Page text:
Competing interests
    No competing interests declared
  6. Jordan T Feigerle

    Department of Molecular Physiology and Biophysics, Vanderbilt University School of Medicine, Nashville, Tennessee
    Contribution
    Resources, Investigation, Methodology, Writing—review and editing
    Competing interests
    No competing interests declared
  7. P Anthony Weil

    Department of Molecular Physiology and Biophysics, Vanderbilt University School of Medicine, Nashville, Tennessee
    Contribution
    Conceptualization, Resources, Supervision, Funding acquisition, Writing—review and editing
    Competing interests
    No competing interests declared
  8. Alexander D Johnson

    1. Department of Biochemistry and Biophysics, Tetrad Graduate Program, University of California, San Francisco, United States
    2. Department of Microbiology and Immunology, University of California, San Francisco, United States
    Contribution
    Conceptualization, Resources, Supervision, Funding acquisition, Writing—original draft, Writing—review and editing
    For correspondence
    ajohnson@cgl.ucsf.edu
    Competing interests
    No competing interests declared

Funding

National Institutes of Health (GM115892)

  • Amanda N Johnson
  • Jordan T Feigerle
  • P Anthony Weil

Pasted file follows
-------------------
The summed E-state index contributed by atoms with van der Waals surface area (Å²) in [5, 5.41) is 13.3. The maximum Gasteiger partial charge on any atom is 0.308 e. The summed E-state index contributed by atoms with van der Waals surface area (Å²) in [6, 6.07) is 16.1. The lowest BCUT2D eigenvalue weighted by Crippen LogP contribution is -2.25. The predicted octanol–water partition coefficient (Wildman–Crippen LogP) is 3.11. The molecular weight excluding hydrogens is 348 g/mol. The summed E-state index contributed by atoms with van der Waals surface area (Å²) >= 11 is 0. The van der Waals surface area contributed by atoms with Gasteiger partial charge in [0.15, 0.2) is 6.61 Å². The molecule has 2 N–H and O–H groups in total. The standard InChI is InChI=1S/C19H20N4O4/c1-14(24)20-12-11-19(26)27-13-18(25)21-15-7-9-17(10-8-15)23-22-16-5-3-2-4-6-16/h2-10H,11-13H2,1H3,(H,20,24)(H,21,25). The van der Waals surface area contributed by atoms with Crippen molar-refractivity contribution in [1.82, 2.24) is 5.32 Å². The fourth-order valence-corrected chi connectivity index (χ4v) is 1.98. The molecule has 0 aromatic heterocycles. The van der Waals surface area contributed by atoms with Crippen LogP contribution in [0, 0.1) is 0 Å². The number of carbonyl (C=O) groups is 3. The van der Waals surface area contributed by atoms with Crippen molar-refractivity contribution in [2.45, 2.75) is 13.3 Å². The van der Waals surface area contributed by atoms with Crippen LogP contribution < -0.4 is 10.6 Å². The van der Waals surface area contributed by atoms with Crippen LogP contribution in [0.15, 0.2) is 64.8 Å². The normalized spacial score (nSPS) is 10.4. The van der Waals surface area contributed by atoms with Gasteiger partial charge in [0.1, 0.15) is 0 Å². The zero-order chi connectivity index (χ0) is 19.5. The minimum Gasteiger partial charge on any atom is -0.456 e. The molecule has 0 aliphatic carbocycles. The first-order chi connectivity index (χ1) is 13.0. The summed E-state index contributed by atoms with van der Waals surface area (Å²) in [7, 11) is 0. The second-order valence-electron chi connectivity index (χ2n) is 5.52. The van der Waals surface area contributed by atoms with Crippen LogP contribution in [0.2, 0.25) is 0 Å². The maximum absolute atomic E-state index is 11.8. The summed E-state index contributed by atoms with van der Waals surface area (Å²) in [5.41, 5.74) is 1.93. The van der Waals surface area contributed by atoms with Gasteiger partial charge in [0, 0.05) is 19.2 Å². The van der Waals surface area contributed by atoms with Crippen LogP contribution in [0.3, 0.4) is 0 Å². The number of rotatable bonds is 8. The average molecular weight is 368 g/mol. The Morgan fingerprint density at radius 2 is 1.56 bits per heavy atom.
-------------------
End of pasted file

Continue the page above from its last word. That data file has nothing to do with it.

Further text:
National Institutes of Health (GM037049)

  • Trevor R Sorrells
  • Conor J Howard
  • Candace S Britton
  • Kyle R Fowler
  • Alexander D Johnson

The funders had no role in study design, data collection and interpretation, or the decision to submit the work for publication.

Acknowledgements

We thank K Verba, L Pack, S Liang, C Zhou, K Pollard, and E Chow for experimental and analysis guidance. We thank M Lohse, I Nocedal, S Singh-Babak, V Hanson-Smith and other members of the Johnson lab for technical guidance and comments on the manuscript. We thank S Åstrom for use of the Kl. dobzhanskii genome prior to publication. We thank I Grigoriev, J K Magnuson, P Inderbitzin, M Nowrousian, A Grum-Grzhimaylo, K O’Donnell, G Bonito and the Metatranscriptomics of Forest Soil Ecosystems project, D Greenshields, J Crouch, F Martin and the Mycorrhizal Genomics Initiative, J Spatafora, and R Gazis for providing access to unpublished genome data produced by the U.S. Department of Energy Joint Genome Institute, a DOE Office of Science User Facility, supported by the Office of Science of the U.S. Department of Energy under Contract No. DE-AC02-05CH11231. This research was supported by the grants R01 GM115892 and R01 GM037049. ANJ was supported by T32NS00749 from the National Institutes of Health. TRS was supported by a Graduate Research Fellowship from the National Science Foundation.

Publication history

  1. Received: April 16, 2018
  2. Accepted: September 9, 2018
  3. Accepted Manuscript published: September 10, 2018 (version 1)
  4. Version of Record published: October 5, 2018 (version 2)

Copyright

© 2018, Sorrells et al.

This article is distributed under the terms of the Creative Commons Attribution License, which permits unrestricted use and redistribution provided that the original author and source are credited.